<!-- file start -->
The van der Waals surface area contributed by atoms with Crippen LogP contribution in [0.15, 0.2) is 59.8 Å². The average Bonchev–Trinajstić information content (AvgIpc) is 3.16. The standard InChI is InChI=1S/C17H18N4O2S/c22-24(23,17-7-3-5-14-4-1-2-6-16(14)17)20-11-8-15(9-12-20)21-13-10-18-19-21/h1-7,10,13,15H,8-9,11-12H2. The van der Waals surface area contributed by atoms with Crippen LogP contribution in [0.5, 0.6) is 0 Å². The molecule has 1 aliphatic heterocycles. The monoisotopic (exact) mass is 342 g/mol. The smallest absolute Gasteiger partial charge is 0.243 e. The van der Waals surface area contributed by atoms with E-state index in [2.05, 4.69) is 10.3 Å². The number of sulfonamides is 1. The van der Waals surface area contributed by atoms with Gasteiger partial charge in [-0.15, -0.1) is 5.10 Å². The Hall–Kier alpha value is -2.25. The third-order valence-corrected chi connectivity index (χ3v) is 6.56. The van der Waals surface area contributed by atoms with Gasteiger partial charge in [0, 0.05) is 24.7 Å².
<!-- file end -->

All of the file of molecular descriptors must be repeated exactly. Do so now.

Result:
The van der Waals surface area contributed by atoms with Crippen LogP contribution in [0.15, 0.2) is 59.8 Å². The average Bonchev–Trinajstić information content (AvgIpc) is 3.16. The standard InChI is InChI=1S/C17H18N4O2S/c22-24(23,17-7-3-5-14-4-1-2-6-16(14)17)20-11-8-15(9-12-20)21-13-10-18-19-21/h1-7,10,13,15H,8-9,11-12H2. The van der Waals surface area contributed by atoms with Crippen LogP contribution in [0.5, 0.6) is 0 Å². The molecule has 1 aliphatic heterocycles. The monoisotopic (exact) mass is 342 g/mol. The smallest absolute Gasteiger partial charge is 0.243 e. The van der Waals surface area contributed by atoms with E-state index in [2.05, 4.69) is 10.3 Å². The number of sulfonamides is 1. The van der Waals surface area contributed by atoms with Gasteiger partial charge in [-0.15, -0.1) is 5.10 Å². The Hall–Kier alpha value is -2.25. The third-order valence-corrected chi connectivity index (χ3v) is 6.56. The van der Waals surface area contributed by atoms with Gasteiger partial charge in [0, 0.05) is 24.7 Å².